Ukraine could become a "European China" for producing electric cars and batteries for the EU, Oleg Boyarin, board chairman of Eurocar, tells Boyarin, whose company makes Skoda cars in Uzhgorod, said he works with the Infrastructure Ministry to work out an electric car strategy for Ukraine. With government support, Ukraine could develop an export-oriented car industry in partnership with American, Chinese or European brands.
    Ukraine’s industrial output surged 3.6% yoy in January, the State Statistics Service reports. Manufacturing accelerated by 9.7%. The manufacturing jump was due to machinery – up 22.1%; metallurgy – up 8% ; chemicals – up 6%; and food – up 3%. Growth was the strongest in Lviv – up 18%; Mykolayiv – up 16.5%; and Chernivtsi – up 16%.
    Mobile operator Kyivstar intends to launch this year its first 4G networks in: Kyiv, Kharkiv, Dnipro, Odesa, Uzhgorod, Vinnytsia, Khmelnitsky, Ivano-Frankivsk, Ternopil and Lviv. There also will be 4G connections near border crossings in Volyn and Lviv regions and in resort towns in Odesa and Zaporozhye. 4G tariffs will be unrolled in late summer and will be “10, 15, 20 UAH more expensive than existing ones," Peter Chernyshov, Kyivstar president, tells reporters. According to the company, Kyivstar’s 3G network now reaches 9,800 settlements, or 80% of the population.
    Kyivstar, Vodafone Ukraine and lifecell are authorized to bid in the March 6 auction of six lots of 4G communications licenses, the National Commission for State Regulation of Communications and Informatization reports. reports that Ukraine’s “4G lag” will be eliminated by the end of this year. An earlier 4G auction was held Jan. 31.
    Renovating its rolling stock, Ukraine Railways added 907 ‘open top’ wagons in the first two months of this year. These cars are used for transporting bulk goods such as coal, scrap, steel, wood and other cargo that can be tipped, dumped or shoveled.
    Ukraine’s highway construction boom has prompted Poland’s Mirbud S.A. construction company to open a subsidiary in Kyiv. Mirbud President and majority shareholder Jerzy Mirgos says on his company’s website: “We see here a great potential for our activities in the field of engineering and road construction.”
    Betting on a driving upswing, Poland’s UNIMOT S.A. plans to open 100 gas stations across Ukraine under the Switzerland’s Avia brand. By 2020, UNIMOT intends to open the Ukraine network and an equal number of Avia stations in Poland.
    German furniture company Polipol plans to build an upholstered furniture factory in Lviv region, according to Oleg Synyutko, head of regional administration. Herbert Vitver, a Polipol representative, tells Ukrinform that by 2021, the company will employ 1,000 people with an average salary of 500 to 600 euros.
    Ukraine exported 357 new goods to the EU last year, and the number of exporting companies grew 5%, to 14,136, Natalia Mikolskaya, Ukraine’s chief trade representative reports. The fastest growing items were: artificial fabrics, apricots, cherries, milk, condensed cream, fructose, projectors and electric kettles.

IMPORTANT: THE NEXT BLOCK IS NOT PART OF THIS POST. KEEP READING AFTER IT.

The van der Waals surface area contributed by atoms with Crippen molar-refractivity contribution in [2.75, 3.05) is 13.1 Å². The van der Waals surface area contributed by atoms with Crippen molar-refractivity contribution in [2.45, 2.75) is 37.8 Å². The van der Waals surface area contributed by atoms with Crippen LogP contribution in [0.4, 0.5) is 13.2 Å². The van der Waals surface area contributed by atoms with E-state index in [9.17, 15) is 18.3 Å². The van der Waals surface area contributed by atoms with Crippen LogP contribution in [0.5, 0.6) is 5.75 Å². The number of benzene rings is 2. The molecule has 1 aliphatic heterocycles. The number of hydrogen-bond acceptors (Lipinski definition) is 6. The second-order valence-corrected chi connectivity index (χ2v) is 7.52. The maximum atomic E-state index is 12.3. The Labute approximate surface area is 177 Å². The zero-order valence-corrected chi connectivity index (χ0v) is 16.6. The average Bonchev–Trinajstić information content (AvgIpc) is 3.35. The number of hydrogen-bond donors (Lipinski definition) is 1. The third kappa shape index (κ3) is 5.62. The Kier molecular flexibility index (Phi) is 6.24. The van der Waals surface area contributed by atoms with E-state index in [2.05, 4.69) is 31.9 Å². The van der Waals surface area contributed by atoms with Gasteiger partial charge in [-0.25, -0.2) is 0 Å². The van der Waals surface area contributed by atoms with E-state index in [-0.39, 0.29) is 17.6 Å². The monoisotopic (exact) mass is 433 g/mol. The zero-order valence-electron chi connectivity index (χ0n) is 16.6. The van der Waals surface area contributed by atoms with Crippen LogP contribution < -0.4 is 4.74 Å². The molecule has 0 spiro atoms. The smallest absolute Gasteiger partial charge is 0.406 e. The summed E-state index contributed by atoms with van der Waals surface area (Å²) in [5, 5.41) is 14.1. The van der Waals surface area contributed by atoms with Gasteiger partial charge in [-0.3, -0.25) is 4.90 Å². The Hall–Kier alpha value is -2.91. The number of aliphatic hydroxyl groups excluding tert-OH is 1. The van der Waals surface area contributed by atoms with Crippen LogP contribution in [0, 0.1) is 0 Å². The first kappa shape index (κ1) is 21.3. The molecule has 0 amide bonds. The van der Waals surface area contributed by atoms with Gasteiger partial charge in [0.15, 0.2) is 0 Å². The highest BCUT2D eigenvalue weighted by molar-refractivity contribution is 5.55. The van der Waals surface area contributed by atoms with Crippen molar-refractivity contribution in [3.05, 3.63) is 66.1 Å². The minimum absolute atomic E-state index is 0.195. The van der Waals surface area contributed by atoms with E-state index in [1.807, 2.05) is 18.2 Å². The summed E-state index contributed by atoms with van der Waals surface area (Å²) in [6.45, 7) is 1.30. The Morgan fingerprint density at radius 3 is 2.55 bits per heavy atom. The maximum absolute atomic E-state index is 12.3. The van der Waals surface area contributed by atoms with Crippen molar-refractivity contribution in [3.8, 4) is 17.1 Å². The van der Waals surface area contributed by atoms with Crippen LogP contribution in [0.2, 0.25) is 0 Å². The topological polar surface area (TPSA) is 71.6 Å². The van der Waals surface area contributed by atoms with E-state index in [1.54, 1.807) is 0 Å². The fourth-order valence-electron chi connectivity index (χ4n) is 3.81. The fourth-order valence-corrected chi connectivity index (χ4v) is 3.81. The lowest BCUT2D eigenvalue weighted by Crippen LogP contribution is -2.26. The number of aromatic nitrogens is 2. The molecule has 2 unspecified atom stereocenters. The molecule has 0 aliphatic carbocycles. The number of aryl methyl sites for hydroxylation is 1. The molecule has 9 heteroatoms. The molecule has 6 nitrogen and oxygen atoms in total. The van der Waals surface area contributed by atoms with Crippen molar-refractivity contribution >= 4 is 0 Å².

Polish egg producers worry that egg exports to EU by Ukraine’s Avangard and Ovostar will have "serious consequences" for Polish producers. “A significant deterioration in the profitability of egg exports from Poland should be expected," warns Poland’s National Chamber of Poultry and Fodder Producers. Avangard is shifting from the Middle East to target the EU. In October, Ovostar Union’s Yasensvit plant started exporting Class A eggs to the EU. Today, Ukraine accounts for one half of the EU’s egg imports, up from 4% in 2014.
    Ukraine will mount a large exhibition stand at the first China International Import Expo, Nov. 5-10 in Shanghai, Stepan Kubiv, Minister of Economic Development and Trade, tells Ukrinform. Kubiv says: "China is a multi-billion-dollar consumer market, where Ukraine can supply many products, ranging from food to industrial goods, clothing, various equipment and services." Although China has a large trade surplus with Ukraine, Ukraine exports to China, largely food, increased by 11.3% last year.
    The State Property Fund will auction 25% of PJSC Sumyoblenergo shares on the PFTS stock exchange on March 30, according to Vedomosti. The initial value of the block of shares is $4 million.
    About one third of Ukrainian workers, or 5 million people, are paid in cash, without being enrolled in health and retirement plans, the State Labor Service reports. Offering a lower estimate, Andriy Revi, Social Policy Minister, says the number of ‘shadow’ workers is 3.7 million.
    Venture capital investments in Ukraine start-ups tripled last year to $300 million, Andrey Kolodyuk, board head of the Ukraine Venture Capital Association, tells This year will be even higher, predicts Kolodyuk, managing partner of AVentures Capital. On Monday, AVentures announced that it is investing in CoreValue, a fast-growing IT-outsourcing company. With 350 employees and R&D offices in seven regions, CoreValue specializes in pharmatech, fintech and healthcare.
    President Poroshenko is preparing to sign a bill regulating limited liability companies, the most common form of business in Ukraine. Rada Chairman Andriy Parubiy tweeted after submitting the bill to the President: “I am convinced that this law will improve the business climate and attract foreign investment in the Ukrainian economy.”